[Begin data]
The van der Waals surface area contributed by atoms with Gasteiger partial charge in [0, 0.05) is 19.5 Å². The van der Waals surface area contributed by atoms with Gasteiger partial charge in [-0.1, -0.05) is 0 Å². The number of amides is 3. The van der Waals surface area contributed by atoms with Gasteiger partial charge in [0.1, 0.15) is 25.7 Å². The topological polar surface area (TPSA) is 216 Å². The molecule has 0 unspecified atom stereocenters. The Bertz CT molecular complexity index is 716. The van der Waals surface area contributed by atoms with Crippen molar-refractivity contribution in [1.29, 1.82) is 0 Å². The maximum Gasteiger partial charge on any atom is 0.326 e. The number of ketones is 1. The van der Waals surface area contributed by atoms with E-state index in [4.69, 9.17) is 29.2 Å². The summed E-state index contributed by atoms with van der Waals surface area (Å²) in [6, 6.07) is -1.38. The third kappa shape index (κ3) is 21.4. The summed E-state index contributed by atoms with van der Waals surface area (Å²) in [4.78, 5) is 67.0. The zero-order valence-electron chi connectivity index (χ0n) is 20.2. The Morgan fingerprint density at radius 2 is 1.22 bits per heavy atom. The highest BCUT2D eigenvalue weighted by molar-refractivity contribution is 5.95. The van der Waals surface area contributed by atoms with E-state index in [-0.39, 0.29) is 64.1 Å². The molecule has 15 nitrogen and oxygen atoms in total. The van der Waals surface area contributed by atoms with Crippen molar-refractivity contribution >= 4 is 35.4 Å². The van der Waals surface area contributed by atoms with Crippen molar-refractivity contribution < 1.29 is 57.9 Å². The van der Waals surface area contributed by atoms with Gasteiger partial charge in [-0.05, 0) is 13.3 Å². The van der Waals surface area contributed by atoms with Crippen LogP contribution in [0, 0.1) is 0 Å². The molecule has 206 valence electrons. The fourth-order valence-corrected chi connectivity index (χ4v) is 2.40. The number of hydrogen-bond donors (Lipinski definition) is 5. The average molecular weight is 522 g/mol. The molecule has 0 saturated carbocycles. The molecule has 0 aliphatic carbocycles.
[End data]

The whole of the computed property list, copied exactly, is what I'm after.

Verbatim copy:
The van der Waals surface area contributed by atoms with Gasteiger partial charge in [0, 0.05) is 19.5 Å². The van der Waals surface area contributed by atoms with Gasteiger partial charge in [-0.1, -0.05) is 0 Å². The number of amides is 3. The van der Waals surface area contributed by atoms with Gasteiger partial charge in [0.1, 0.15) is 25.7 Å². The topological polar surface area (TPSA) is 216 Å². The molecule has 0 unspecified atom stereocenters. The Bertz CT molecular complexity index is 716. The van der Waals surface area contributed by atoms with Crippen molar-refractivity contribution in [1.29, 1.82) is 0 Å². The maximum Gasteiger partial charge on any atom is 0.326 e. The number of ketones is 1. The van der Waals surface area contributed by atoms with E-state index in [4.69, 9.17) is 29.2 Å². The summed E-state index contributed by atoms with van der Waals surface area (Å²) in [6, 6.07) is -1.38. The third kappa shape index (κ3) is 21.4. The summed E-state index contributed by atoms with van der Waals surface area (Å²) in [4.78, 5) is 67.0. The zero-order valence-electron chi connectivity index (χ0n) is 20.2. The Morgan fingerprint density at radius 2 is 1.22 bits per heavy atom. The highest BCUT2D eigenvalue weighted by molar-refractivity contribution is 5.95. The van der Waals surface area contributed by atoms with E-state index in [-0.39, 0.29) is 64.1 Å². The molecule has 15 nitrogen and oxygen atoms in total. The van der Waals surface area contributed by atoms with Crippen molar-refractivity contribution >= 4 is 35.4 Å². The van der Waals surface area contributed by atoms with Crippen molar-refractivity contribution < 1.29 is 57.9 Å². The van der Waals surface area contributed by atoms with Gasteiger partial charge in [-0.05, 0) is 13.3 Å². The van der Waals surface area contributed by atoms with Crippen LogP contribution in [0, 0.1) is 0 Å². The molecule has 206 valence electrons. The fourth-order valence-corrected chi connectivity index (χ4v) is 2.40. The number of hydrogen-bond donors (Lipinski definition) is 5. The average molecular weight is 522 g/mol. The molecule has 0 saturated carbocycles. The molecule has 0 aliphatic carbocycles.